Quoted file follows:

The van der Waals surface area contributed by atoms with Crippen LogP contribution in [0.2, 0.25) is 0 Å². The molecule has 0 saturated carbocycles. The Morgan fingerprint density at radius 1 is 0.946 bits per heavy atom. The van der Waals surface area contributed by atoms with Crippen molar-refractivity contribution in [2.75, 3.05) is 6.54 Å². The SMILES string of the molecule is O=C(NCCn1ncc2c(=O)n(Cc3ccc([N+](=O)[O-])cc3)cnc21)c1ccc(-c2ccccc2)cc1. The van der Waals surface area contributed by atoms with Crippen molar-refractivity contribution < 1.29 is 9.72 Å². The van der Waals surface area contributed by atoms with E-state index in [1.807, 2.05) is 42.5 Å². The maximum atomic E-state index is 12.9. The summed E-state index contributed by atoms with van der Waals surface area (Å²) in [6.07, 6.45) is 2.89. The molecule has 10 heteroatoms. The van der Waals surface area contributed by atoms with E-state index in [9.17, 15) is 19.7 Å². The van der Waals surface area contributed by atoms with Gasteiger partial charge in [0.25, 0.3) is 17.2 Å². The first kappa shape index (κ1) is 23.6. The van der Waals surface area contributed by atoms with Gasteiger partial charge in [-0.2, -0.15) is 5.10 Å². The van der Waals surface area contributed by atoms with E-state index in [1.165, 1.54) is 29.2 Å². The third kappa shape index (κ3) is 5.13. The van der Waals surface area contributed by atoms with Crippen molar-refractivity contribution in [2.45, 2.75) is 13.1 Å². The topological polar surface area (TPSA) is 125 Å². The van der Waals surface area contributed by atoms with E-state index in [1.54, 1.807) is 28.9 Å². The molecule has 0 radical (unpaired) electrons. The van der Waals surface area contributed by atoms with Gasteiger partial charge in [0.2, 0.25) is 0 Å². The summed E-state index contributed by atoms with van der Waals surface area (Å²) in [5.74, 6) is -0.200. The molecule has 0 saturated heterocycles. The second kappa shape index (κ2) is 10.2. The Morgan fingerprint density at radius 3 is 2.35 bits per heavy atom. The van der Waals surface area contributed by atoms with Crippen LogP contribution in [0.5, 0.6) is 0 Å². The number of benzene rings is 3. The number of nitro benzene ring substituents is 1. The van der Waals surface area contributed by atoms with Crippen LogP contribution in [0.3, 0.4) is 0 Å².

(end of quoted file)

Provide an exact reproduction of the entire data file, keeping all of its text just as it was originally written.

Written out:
The van der Waals surface area contributed by atoms with Crippen LogP contribution in [0.2, 0.25) is 0 Å². The molecule has 0 saturated carbocycles. The Morgan fingerprint density at radius 1 is 0.946 bits per heavy atom. The van der Waals surface area contributed by atoms with Crippen molar-refractivity contribution in [2.75, 3.05) is 6.54 Å². The SMILES string of the molecule is O=C(NCCn1ncc2c(=O)n(Cc3ccc([N+](=O)[O-])cc3)cnc21)c1ccc(-c2ccccc2)cc1. The van der Waals surface area contributed by atoms with Crippen molar-refractivity contribution < 1.29 is 9.72 Å². The van der Waals surface area contributed by atoms with E-state index in [1.807, 2.05) is 42.5 Å². The maximum atomic E-state index is 12.9. The summed E-state index contributed by atoms with van der Waals surface area (Å²) in [6.07, 6.45) is 2.89. The molecule has 10 heteroatoms. The van der Waals surface area contributed by atoms with E-state index in [9.17, 15) is 19.7 Å². The van der Waals surface area contributed by atoms with Gasteiger partial charge in [0.25, 0.3) is 17.2 Å². The first kappa shape index (κ1) is 23.6. The van der Waals surface area contributed by atoms with Gasteiger partial charge in [-0.2, -0.15) is 5.10 Å². The van der Waals surface area contributed by atoms with E-state index in [1.165, 1.54) is 29.2 Å². The third kappa shape index (κ3) is 5.13. The van der Waals surface area contributed by atoms with Crippen molar-refractivity contribution in [2.45, 2.75) is 13.1 Å². The topological polar surface area (TPSA) is 125 Å². The van der Waals surface area contributed by atoms with E-state index in [1.54, 1.807) is 28.9 Å². The molecule has 0 radical (unpaired) electrons. The van der Waals surface area contributed by atoms with Gasteiger partial charge in [0.2, 0.25) is 0 Å². The summed E-state index contributed by atoms with van der Waals surface area (Å²) in [5.74, 6) is -0.200. The molecule has 0 saturated heterocycles. The second kappa shape index (κ2) is 10.2. The Morgan fingerprint density at radius 3 is 2.35 bits per heavy atom. The van der Waals surface area contributed by atoms with Crippen LogP contribution in [0.5, 0.6) is 0 Å². The number of benzene rings is 3. The number of nitro benzene ring substituents is 1. The van der Waals surface area contributed by atoms with Crippen LogP contribution in [0.3, 0.4) is 0 Å².